Sep 22, 2020

Gartner: global RPA software revenue to reach US$2bn in 2021

Robotic process automation
Georgia Wilson
3 min
Robotic Process Automation (RPA)
Gartner research expects to see the global Robotic Process Automation (RPA) software revenue reach US$2bn in 2021...

Recent research made by Gartner reports a projected increase of 19.5% in revenue in 2021 compared to 2020. 

The projection will see the RPA software industry reach US$1.89bn despite economic pressures that have been caused due to COVID-19. In addition the company also expects double digit growth rates through to 2024. 

“The key driver for RPA projects is their ability to improve process quality, speed and productivity, each of which is increasingly important as organisations try to meet the demands of cost reduction during COVID-19,” commented Fabrizio Biscotti, research vice president at Gartner. 

“Enterprises can quickly make headway on their digital optimisation initiatives by investing in RPA software, and the trend isn’t going away anytime soon.”

At the end of 2020, the global RPA software revenue is expected to reach US$1.58bn in 2020 - an increase of 11.9% compared to 2019. Other expectations predicted for 2020 include the decrease of average RPA princes by 10 to 15%. While 2021 and 2022 are expected to see decreases of 5 to 10%.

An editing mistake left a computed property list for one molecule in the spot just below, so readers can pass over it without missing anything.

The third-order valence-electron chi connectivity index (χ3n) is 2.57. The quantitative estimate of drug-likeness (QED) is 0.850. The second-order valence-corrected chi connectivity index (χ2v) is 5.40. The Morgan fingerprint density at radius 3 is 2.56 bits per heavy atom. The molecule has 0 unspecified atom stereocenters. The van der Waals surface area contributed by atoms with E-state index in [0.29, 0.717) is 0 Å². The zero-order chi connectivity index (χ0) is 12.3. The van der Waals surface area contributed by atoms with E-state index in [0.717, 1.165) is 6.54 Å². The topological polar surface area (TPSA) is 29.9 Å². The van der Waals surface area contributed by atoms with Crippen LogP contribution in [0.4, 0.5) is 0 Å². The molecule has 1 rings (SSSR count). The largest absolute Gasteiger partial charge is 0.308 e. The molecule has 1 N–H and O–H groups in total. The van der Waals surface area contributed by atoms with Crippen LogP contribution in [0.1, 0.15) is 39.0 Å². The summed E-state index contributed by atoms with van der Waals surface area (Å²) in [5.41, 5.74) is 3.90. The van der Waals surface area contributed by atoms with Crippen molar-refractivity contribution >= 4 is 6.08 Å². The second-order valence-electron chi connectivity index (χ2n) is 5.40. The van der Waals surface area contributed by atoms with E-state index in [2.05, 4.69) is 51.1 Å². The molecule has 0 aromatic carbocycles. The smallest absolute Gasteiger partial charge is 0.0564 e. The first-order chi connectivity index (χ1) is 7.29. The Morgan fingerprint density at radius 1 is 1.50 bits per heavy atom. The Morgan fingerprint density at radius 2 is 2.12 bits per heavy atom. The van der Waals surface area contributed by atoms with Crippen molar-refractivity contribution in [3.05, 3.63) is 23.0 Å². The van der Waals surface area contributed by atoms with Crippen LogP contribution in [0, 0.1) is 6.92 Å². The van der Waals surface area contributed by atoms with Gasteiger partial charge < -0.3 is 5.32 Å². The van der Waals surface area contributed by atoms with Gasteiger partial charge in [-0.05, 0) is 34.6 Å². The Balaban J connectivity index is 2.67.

COVID-19’s impact on RPA interest from enterprises

Elsewhere in Gartner’s forecasting report, the company highlighted that the pandemic and coming recession will drive interest from enterprises in RPA. The company predicts that 90% of large organisations will have adopted some form of RPA by 2022 to drive resilience and scalability of critical business processes. 

“Gartner anticipates RPA demand to grow and service providers to more consistently push RPA solutions to their clients because of the impact of COVID-19,” commented Cathy Tornbohm, distinguished Research Vice President at Gartner.